Saturday, May 7, 2016

Announcing Octarine

Announcing Octarine — Electronic Component / Data Sheet Manager

Having acquired a sizable collection of parts by now, I often find myself wasting time browsing for data sheets over and over again, instead of having them ready when I need them. I decided to remedy the situation by writing an app, Octarine, to manage my components. Building on the REST API offered by, I tried to minimize the amount of information stored locally, and fetch everything else on the fly.

Octarine 1.5 is now available on github, running on OS X 10.10 (Yosemite) or later.

As usual with my hobby projects, this was an opportunity to try a few technologies I don't use much in my day job:

  • Swift.
  • NSURLRequest
  • PDFKit
  • NSSharingService
Component search in the Octopart database (right). Saved components (left)
Data sheet viewer

Saturday, August 15, 2015

Introducing AutoISP - In-Circuit Reprogramming Made Simple

This week, I was honored to see my AutoISP family of boards being put into actual commercial production by Boxtec.

AutoISP is designed to help those among us ATtiny programmers who don't write perfect software on the first iteration. Previously, our alternatives were:

  • Pull the microcontroller from the board, plug it into a programmer, reprogram it, pull it from the programmer, and plug it back into the board.
  • Make the programming pins accessible on the board (e.g. with IC hooks or by adding an ICSP header to the board). This may limit the use to which those pins can be put otherwise (and sparing 4 data pins on an ATtiny85 for programming is rarely an attractive proposition).
AutoISP solves this problem by placing the microcontroller itself on a slave board which is plugged into a socket on the circuit to be developed. The AutoISP master board then employs an STMAV340TTR 4PDT "video switch" to switch between two states:
  • If the RESET pin on its ICSP header is HIGH (or not connected), all pins on the microcontroller are connected to the development circuit, as if the microcontroller were plugged into the circuit directly.
  • If the RESET pin goes LOW, the MOSI, MISO, RESET, and SCK pins on the microcontroller get disconnected from the development circuit and connected to the ICSP header on the master board instead, which allows the microcontroller to be reprogrammed.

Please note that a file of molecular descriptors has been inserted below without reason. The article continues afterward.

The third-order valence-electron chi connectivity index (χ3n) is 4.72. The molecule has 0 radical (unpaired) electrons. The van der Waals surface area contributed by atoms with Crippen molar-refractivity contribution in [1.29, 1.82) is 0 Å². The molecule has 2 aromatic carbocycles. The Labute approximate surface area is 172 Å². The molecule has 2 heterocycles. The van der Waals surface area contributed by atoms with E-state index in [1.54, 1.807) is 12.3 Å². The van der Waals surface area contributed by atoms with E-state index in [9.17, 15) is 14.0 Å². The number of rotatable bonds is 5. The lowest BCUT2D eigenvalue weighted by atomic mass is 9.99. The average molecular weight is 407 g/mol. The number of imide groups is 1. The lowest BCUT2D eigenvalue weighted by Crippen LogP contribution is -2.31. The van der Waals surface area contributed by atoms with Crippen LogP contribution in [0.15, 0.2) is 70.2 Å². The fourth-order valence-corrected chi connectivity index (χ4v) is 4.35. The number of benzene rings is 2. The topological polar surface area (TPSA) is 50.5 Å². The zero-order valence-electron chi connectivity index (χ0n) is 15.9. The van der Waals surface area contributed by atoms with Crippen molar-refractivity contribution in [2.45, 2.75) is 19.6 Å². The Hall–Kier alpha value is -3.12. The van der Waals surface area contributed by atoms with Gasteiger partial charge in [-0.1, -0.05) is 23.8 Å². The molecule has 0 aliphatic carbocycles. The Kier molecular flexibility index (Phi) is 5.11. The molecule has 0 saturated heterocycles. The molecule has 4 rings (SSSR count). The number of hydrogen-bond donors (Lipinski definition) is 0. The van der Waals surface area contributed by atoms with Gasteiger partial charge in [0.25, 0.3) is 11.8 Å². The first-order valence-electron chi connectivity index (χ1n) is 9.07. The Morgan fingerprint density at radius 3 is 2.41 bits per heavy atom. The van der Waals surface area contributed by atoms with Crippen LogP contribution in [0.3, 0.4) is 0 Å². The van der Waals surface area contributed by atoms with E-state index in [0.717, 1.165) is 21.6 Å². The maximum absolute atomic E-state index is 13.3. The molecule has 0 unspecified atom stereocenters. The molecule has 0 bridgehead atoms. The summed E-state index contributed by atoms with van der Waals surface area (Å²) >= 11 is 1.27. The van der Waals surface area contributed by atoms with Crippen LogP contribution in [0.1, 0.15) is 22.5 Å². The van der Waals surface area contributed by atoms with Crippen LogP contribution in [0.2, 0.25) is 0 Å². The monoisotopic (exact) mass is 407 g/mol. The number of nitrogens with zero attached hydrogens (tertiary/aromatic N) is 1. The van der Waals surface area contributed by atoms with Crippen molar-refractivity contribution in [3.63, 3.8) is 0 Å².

This makes it possible to use AutoISP transparently with most ISP programmers (e.g. the ArduinoISP sketch or ScratchMonkey), as long as those programmers leave VCC turned on while not programming. With the exception of the RESET pin, all other pins of the microcontroller are available for unrestricted use.

All electronic are placed on the master board, while the slave boards merely have sockets and pin headers. At the moment, slave boards are available for the ATtinyX5 (25/45/85), ATtinyX4 (24/44/84) and ATmegaX8 (88,168,328) series, although the approach is applicable to any ATtiny or ATmega processor.

Detailed circuits are available on Github and in the AutoISP manual.

Sunday, April 19, 2015

Introducing ChipHeadBang

There are a number of widely used methods to connect microcontroller projects to USB, all of which are not entirely satisfactory:

  • The commonly used FTDI chips are somewhat expensive, and their manufacturer has made some unpopular decisions with their driver support (although technically, the FTDI drivers work quite well).
  • Atmel also offers microcontrollers with built in USB, but those also tend to be a bit expensive.
  • Software USB stacks use a considerable proportion of the microcontroller's processing power, and as not always as reliable as hardware solutions.
When I therefore heard about a very cheap (40 cents a piece) USB to serial converter IC, the WinChipHead CH340G, I was eager to try it, and bought a few (I bought mine on AliExpress, but they are now also available at Boxtec). A prototype I built on a breadboard worked reasonably well, so I decided to try my hand at a custom PCB design: